The end of the coal boom

November 4th, 2013 188 comments

A bit over a year ago, I put up a post with the same title as this one, except that it ended with a question mark. At that point, most of the authorities I cited took the view that the decline in the world price of steaming coal was just a blip. In fact, prices have kept on falling and are now, in real terms, not much higher than they were in 2004. More importantly, there is now no expectation of a recovery any time soon. The clearest evidence of that is the abandonment or deferral of a string of proposals to create or expand coal export terminals, most recently by BHP at Abbot Point. Investors are desperately trying to get out of the most recently completed project, at Wiggins Island.

A few observations on this

* It’s common for participants in the Australian debate to claim that the rest of the world is going ahead with coal-fired power stations and fossil fuel projects at an unprecedented rate. That was the view that motivated these port expansion projects, and it’s been falsified as clearly as it can be by their abandonment.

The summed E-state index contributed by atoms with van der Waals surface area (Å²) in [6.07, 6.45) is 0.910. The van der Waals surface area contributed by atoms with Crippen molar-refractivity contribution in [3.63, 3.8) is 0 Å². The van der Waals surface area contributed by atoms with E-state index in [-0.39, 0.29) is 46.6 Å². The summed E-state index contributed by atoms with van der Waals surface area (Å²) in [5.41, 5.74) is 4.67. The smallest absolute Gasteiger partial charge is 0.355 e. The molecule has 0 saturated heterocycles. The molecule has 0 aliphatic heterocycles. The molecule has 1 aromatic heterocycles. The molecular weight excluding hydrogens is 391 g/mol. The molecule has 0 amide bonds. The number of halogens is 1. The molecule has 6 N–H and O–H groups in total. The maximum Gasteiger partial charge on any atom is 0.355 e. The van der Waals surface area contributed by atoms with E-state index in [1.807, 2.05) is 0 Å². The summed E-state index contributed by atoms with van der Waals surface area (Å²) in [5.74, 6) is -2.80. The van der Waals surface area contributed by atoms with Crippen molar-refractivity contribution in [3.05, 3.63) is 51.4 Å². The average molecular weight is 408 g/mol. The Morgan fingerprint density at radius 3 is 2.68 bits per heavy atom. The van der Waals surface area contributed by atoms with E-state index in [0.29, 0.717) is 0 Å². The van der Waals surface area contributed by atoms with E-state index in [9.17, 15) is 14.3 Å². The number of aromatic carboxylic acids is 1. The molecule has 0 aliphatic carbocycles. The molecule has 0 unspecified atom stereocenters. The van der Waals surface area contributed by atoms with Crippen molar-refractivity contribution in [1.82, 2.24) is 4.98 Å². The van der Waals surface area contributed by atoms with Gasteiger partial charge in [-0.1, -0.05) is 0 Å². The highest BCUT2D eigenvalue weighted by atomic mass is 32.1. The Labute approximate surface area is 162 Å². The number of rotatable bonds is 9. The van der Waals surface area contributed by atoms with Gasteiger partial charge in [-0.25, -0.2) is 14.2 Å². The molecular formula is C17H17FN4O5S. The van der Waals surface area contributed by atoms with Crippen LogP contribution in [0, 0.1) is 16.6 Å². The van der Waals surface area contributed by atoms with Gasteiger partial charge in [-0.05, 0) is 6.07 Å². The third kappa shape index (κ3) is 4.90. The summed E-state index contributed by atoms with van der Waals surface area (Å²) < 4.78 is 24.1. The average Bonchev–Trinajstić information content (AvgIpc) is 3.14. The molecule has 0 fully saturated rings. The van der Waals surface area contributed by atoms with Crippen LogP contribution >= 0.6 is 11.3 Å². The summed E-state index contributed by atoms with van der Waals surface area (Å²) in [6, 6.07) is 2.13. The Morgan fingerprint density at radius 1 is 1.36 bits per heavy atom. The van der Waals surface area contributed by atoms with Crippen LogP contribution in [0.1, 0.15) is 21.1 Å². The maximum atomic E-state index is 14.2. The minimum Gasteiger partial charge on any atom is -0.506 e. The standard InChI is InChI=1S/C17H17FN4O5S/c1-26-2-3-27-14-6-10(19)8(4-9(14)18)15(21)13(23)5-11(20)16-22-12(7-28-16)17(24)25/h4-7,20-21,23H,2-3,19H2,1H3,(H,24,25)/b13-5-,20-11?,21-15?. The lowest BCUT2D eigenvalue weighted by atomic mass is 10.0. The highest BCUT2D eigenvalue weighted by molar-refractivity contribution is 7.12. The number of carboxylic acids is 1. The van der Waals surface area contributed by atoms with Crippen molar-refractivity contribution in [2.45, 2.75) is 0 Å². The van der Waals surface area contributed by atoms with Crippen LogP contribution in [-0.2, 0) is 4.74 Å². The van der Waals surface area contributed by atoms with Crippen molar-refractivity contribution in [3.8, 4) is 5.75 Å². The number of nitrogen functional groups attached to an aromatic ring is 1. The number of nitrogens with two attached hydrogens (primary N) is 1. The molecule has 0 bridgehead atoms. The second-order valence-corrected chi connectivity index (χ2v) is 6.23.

* Much of the discussion about climate mitigation is based on the assumption that Australia can decide how much or how little of the burden we should bear. Leaving aside the risks of a free rider strategy, our status as a coal-exporter means that the biggest impacts will arise from decisions made overseas

* Finally, for some light relief here’s former Queensland Treasurer Andrew Fraser (paywalled) citing the now-abandoned Abbott Point project as evidence of the benefits of the Bligh government’s asset sales program, of which he was the biggest booster. It will be interesting to see if he now changes tack and claims that the state was lucky to get of these assets when it could (a more plausible line, but both dubious and contradictory of his previous position).

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Colin Clark Memorial lecture: National Accounting and the Digital Economy – the Case of the National Broadband Network,